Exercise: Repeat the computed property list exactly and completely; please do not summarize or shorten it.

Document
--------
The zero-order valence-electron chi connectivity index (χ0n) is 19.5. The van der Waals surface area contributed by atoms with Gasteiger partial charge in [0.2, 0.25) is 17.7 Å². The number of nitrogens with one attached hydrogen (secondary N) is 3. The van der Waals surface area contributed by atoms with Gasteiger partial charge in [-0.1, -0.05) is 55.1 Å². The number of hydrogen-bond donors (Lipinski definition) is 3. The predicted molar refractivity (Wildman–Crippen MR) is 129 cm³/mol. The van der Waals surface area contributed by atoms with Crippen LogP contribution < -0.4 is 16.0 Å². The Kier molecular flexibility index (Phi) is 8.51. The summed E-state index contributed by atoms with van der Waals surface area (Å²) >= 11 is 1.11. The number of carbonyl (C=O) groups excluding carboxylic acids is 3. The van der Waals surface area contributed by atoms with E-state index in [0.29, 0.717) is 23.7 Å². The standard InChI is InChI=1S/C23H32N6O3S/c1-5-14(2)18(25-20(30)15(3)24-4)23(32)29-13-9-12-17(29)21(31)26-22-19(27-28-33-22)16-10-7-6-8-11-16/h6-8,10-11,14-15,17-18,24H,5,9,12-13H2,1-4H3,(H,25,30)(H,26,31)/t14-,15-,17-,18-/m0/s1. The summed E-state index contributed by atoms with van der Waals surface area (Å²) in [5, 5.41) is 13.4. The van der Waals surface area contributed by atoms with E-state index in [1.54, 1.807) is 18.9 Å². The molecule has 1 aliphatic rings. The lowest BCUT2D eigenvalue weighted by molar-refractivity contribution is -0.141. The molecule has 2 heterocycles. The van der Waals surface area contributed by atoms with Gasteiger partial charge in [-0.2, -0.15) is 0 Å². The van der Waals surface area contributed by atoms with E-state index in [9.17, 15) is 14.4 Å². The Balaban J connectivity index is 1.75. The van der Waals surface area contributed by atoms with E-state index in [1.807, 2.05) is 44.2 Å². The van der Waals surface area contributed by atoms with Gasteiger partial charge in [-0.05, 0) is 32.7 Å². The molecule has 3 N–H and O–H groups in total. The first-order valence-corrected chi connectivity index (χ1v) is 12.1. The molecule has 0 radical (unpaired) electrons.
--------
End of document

The zero-order valence-electron chi connectivity index (χ0n) is 19.5. The van der Waals surface area contributed by atoms with Gasteiger partial charge in [0.2, 0.25) is 17.7 Å². The number of nitrogens with one attached hydrogen (secondary N) is 3. The van der Waals surface area contributed by atoms with Gasteiger partial charge in [-0.1, -0.05) is 55.1 Å². The number of hydrogen-bond donors (Lipinski definition) is 3. The predicted molar refractivity (Wildman–Crippen MR) is 129 cm³/mol. The van der Waals surface area contributed by atoms with Crippen LogP contribution < -0.4 is 16.0 Å². The Kier molecular flexibility index (Phi) is 8.51. The summed E-state index contributed by atoms with van der Waals surface area (Å²) >= 11 is 1.11. The number of carbonyl (C=O) groups excluding carboxylic acids is 3. The van der Waals surface area contributed by atoms with E-state index in [0.29, 0.717) is 23.7 Å². The standard InChI is InChI=1S/C23H32N6O3S/c1-5-14(2)18(25-20(30)15(3)24-4)23(32)29-13-9-12-17(29)21(31)26-22-19(27-28-33-22)16-10-7-6-8-11-16/h6-8,10-11,14-15,17-18,24H,5,9,12-13H2,1-4H3,(H,25,30)(H,26,31)/t14-,15-,17-,18-/m0/s1. The summed E-state index contributed by atoms with van der Waals surface area (Å²) in [5, 5.41) is 13.4. The van der Waals surface area contributed by atoms with E-state index in [1.54, 1.807) is 18.9 Å². The molecule has 1 aliphatic rings. The lowest BCUT2D eigenvalue weighted by molar-refractivity contribution is -0.141. The molecule has 2 heterocycles. The van der Waals surface area contributed by atoms with Gasteiger partial charge in [-0.2, -0.15) is 0 Å². The van der Waals surface area contributed by atoms with E-state index in [9.17, 15) is 14.4 Å². The Balaban J connectivity index is 1.75. The van der Waals surface area contributed by atoms with E-state index in [1.807, 2.05) is 44.2 Å². The van der Waals surface area contributed by atoms with Gasteiger partial charge in [-0.05, 0) is 32.7 Å². The molecule has 3 N–H and O–H groups in total. The first-order valence-corrected chi connectivity index (χ1v) is 12.1. The molecule has 0 radical (unpaired) electrons.